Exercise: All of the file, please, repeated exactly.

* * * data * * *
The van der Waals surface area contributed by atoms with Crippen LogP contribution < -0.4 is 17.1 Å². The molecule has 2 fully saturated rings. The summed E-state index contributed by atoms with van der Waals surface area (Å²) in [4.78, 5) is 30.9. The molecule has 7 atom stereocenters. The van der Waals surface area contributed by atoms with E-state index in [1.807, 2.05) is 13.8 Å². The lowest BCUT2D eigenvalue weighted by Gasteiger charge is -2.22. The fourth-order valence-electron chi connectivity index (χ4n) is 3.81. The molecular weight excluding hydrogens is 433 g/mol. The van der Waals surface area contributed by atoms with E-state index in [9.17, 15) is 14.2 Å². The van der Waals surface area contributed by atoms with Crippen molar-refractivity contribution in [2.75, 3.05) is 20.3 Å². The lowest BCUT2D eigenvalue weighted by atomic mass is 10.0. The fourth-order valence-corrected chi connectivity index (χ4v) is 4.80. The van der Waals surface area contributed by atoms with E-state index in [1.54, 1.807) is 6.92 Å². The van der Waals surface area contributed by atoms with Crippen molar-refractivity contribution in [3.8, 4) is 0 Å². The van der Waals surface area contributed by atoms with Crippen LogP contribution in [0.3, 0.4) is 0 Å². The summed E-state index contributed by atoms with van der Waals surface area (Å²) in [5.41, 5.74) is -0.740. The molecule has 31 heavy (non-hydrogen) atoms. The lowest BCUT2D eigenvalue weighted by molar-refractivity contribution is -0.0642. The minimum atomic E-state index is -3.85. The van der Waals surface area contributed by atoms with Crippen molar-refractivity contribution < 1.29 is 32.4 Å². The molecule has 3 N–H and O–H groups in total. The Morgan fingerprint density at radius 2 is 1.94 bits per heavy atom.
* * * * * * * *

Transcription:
The van der Waals surface area contributed by atoms with Crippen LogP contribution < -0.4 is 17.1 Å². The molecule has 2 fully saturated rings. The summed E-state index contributed by atoms with van der Waals surface area (Å²) in [4.78, 5) is 30.9. The molecule has 7 atom stereocenters. The van der Waals surface area contributed by atoms with E-state index in [1.807, 2.05) is 13.8 Å². The lowest BCUT2D eigenvalue weighted by Gasteiger charge is -2.22. The fourth-order valence-electron chi connectivity index (χ4n) is 3.81. The molecular weight excluding hydrogens is 433 g/mol. The van der Waals surface area contributed by atoms with E-state index in [9.17, 15) is 14.2 Å². The van der Waals surface area contributed by atoms with Crippen molar-refractivity contribution in [2.75, 3.05) is 20.3 Å². The lowest BCUT2D eigenvalue weighted by atomic mass is 10.0. The fourth-order valence-corrected chi connectivity index (χ4v) is 4.80. The van der Waals surface area contributed by atoms with E-state index in [1.54, 1.807) is 6.92 Å². The van der Waals surface area contributed by atoms with Crippen molar-refractivity contribution in [3.8, 4) is 0 Å². The van der Waals surface area contributed by atoms with Crippen LogP contribution in [0.3, 0.4) is 0 Å². The summed E-state index contributed by atoms with van der Waals surface area (Å²) in [5.41, 5.74) is -0.740. The molecule has 31 heavy (non-hydrogen) atoms. The lowest BCUT2D eigenvalue weighted by molar-refractivity contribution is -0.0642. The minimum atomic E-state index is -3.85. The van der Waals surface area contributed by atoms with Crippen molar-refractivity contribution < 1.29 is 32.4 Å². The molecule has 3 N–H and O–H groups in total. The Morgan fingerprint density at radius 2 is 1.94 bits per heavy atom.